Tom Hiddleston on Loki's "glorious purpose," quest for power

·3 min read

There’s a line from The Avengers that all Loki fans love: “I am Loki of Asgard, and I am burdened with glorious purpose.” Tricked, in effect, by the man he believed was his father and fully convinced he’s smarter and more righteous than his burly brother Thor, Loki has spent his adult life trying to rise to what he believes is his pre-ordained right to power, come what Avengers may. But then what? If Loki takes over Asgard or even Midgard, then what happens? If Loki is, in fact, born to lead, then what will he lead all of us toward?

It’s one of the big questions of the new Disney+ series Loki, which just premiered on the service today. If Loki’s not butting heads with Thor and his compatriots, who is he, really? And is he really everything he believes himself to be? Who would Loki rule for, other than himself?

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It’s a question we posed to Loki himself, actor Tom Hiddleston, in a recent chat, and one that he had an appropriately encyclopedic answer for. As he explains in the video above:

As children, Odin told Thor and Loki “only one of you can ascend to the throne, but you were both born to be kings.” So there’s the sense that Loki has grown up with a sense of an entitlement to a birthright, and it gets distorted in The Avengers movie into this line he says to Nick Fury when he arrives: “I am burdened with glorious purpose.” I suppose it’s a motto. It’s a motivation. It’s a sense of self determination. And it’s a way that Loki gives meaning to his existence.

When he’s confronted by the TVA, this institution that governs the order of time, it calls into question the narrative of meaning that Loki has constructed for himself, that he thought his life was meant a particular thing and perhaps that meaning has been revealed to be fraudulent or or ineffective or insufficient in some way.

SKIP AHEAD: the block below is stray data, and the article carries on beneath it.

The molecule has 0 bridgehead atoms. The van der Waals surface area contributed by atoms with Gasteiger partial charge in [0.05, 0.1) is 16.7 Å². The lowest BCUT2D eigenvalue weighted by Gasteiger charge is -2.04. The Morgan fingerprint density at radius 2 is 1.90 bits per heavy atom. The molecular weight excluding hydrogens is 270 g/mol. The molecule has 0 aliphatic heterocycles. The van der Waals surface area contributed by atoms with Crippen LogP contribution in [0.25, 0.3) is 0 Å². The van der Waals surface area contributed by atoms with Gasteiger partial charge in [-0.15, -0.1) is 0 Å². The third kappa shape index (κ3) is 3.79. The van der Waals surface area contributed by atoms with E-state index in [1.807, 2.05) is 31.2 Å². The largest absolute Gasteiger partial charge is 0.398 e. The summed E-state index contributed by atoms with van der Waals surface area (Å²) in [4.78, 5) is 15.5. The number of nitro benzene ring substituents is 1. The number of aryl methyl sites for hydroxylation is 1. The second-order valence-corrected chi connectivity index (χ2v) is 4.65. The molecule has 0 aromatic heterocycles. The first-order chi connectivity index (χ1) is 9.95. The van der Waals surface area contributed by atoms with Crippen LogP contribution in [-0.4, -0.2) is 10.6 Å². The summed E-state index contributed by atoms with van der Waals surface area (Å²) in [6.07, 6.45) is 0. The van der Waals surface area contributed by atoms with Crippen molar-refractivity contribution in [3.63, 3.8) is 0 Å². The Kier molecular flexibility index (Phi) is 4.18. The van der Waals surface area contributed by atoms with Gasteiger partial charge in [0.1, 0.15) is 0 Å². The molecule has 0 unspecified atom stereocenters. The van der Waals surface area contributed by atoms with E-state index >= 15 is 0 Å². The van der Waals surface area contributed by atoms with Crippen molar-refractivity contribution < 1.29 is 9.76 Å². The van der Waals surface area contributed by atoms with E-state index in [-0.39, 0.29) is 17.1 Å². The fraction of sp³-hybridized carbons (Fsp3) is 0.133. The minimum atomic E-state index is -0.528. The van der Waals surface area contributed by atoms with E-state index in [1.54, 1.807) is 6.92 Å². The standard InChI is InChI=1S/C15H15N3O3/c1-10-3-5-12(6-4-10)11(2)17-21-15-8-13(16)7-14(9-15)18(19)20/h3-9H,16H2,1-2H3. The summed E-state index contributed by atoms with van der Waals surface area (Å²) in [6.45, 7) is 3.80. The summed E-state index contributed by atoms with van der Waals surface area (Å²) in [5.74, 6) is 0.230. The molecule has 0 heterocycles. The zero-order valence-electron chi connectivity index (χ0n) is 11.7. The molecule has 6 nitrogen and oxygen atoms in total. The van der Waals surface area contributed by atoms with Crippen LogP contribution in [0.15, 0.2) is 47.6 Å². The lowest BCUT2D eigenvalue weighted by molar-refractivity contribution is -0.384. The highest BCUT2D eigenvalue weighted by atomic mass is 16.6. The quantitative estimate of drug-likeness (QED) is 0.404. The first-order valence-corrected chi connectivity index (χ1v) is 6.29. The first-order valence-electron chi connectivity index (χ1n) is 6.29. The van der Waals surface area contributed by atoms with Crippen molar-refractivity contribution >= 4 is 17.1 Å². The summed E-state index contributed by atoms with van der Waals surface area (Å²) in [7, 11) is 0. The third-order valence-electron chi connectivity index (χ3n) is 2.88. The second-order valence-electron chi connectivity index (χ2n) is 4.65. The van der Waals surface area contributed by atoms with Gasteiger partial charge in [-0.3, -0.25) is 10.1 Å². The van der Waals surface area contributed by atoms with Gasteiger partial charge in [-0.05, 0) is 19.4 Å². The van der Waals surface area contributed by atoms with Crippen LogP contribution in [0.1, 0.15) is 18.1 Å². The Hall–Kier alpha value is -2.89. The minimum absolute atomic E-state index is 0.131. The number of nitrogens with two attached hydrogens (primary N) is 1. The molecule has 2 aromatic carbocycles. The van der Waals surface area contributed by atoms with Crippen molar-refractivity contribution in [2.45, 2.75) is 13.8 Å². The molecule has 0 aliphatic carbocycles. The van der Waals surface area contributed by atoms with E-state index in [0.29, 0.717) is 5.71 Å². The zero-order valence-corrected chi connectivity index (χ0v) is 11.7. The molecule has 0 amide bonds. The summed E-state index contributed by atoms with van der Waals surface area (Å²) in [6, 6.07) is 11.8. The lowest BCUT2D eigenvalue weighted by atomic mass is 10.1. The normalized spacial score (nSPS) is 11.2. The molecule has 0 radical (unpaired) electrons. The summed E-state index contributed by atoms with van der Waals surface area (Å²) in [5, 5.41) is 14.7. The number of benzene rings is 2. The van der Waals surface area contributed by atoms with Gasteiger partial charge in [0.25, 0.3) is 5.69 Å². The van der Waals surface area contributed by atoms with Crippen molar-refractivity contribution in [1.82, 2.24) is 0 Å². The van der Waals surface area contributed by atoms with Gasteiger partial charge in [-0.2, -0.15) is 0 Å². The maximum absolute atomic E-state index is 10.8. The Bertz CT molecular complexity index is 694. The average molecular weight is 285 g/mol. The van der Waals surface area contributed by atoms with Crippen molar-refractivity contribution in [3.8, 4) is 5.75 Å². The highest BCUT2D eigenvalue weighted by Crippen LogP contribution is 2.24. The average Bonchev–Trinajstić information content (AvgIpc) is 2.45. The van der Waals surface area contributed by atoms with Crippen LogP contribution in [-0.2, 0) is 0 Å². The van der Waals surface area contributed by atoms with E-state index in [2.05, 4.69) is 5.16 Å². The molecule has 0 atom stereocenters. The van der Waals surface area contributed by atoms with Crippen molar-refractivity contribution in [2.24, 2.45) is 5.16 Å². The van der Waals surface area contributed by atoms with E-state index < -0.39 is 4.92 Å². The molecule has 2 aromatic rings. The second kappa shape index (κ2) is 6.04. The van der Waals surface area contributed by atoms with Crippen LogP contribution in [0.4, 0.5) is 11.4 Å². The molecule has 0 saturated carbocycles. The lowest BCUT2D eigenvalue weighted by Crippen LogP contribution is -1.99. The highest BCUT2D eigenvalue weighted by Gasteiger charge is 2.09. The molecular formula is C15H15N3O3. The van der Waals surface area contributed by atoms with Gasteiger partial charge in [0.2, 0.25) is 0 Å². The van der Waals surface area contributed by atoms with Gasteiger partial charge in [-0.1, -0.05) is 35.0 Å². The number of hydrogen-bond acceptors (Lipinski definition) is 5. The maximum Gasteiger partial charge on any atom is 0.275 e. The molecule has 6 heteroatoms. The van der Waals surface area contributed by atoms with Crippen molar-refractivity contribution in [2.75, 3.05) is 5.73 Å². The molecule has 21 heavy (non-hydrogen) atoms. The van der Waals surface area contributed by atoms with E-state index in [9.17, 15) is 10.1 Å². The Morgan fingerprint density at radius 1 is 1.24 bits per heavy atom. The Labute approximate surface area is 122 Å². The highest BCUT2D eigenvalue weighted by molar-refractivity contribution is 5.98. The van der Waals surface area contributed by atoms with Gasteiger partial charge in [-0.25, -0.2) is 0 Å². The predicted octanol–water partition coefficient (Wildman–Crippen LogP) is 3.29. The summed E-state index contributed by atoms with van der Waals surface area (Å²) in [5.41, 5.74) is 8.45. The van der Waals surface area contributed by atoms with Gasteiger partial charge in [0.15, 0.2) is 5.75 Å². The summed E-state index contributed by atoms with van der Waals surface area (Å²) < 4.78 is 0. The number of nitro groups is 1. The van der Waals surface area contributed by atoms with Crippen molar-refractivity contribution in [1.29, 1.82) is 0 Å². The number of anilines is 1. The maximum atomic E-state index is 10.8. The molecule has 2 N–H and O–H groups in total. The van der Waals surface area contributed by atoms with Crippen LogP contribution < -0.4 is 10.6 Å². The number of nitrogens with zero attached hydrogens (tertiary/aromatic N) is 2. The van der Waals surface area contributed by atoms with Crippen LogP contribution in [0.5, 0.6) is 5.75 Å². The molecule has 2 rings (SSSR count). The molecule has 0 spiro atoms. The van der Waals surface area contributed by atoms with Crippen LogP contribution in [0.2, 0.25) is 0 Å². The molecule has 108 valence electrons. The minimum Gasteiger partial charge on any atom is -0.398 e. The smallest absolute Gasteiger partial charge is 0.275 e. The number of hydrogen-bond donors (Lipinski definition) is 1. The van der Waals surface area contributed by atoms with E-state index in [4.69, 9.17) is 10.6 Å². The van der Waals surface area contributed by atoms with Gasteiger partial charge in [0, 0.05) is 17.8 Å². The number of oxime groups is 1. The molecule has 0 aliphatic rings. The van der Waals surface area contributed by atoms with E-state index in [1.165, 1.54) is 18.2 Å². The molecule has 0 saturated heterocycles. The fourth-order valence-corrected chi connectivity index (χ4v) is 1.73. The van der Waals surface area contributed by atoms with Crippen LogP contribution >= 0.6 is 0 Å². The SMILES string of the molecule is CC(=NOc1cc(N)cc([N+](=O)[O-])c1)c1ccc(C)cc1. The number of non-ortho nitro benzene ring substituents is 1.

Loki’s contact with the TVA in the show serves both as conflict and as agitation, in that it takes the character out of the cycle of “Scheme to overthrow humanity. Lose. Stew. Repeat.” It’s a device Hiddleston particularly likes, telling us:

I think it’s very funny. If any human being believes they have agency in their lives and is making active choices, if somebody turned around said “actually these aren’t choices, you’re just rolling along predetermined tracks of of a reality that is supposed to happen and has been chosen not by you by somebody else, it would be a bit of a head scratcher.

I think that there is a question mark in the series about the nature of free will and self-determination or agency or self-awareness or choice. We all perceive reality in the way that only we perceive it, each of us, and I think [the show] raises the question of what is reality is there are other different ways of looking at reality? If your perception changes, then your awareness changes, then perhaps your choices change.

An exciting thing is that Loki is someone who is very much in control or believed he was all his life, driven towards what he conceived as this glorious purpose. His experiences in the TVA call that purpose into question. In that vacuum, what does he do? Hopefully the show answers those questions,

New episodes of Loki will be available each Wednesday on Disney+.

Image Credit: Courtesy Of Marvel Studios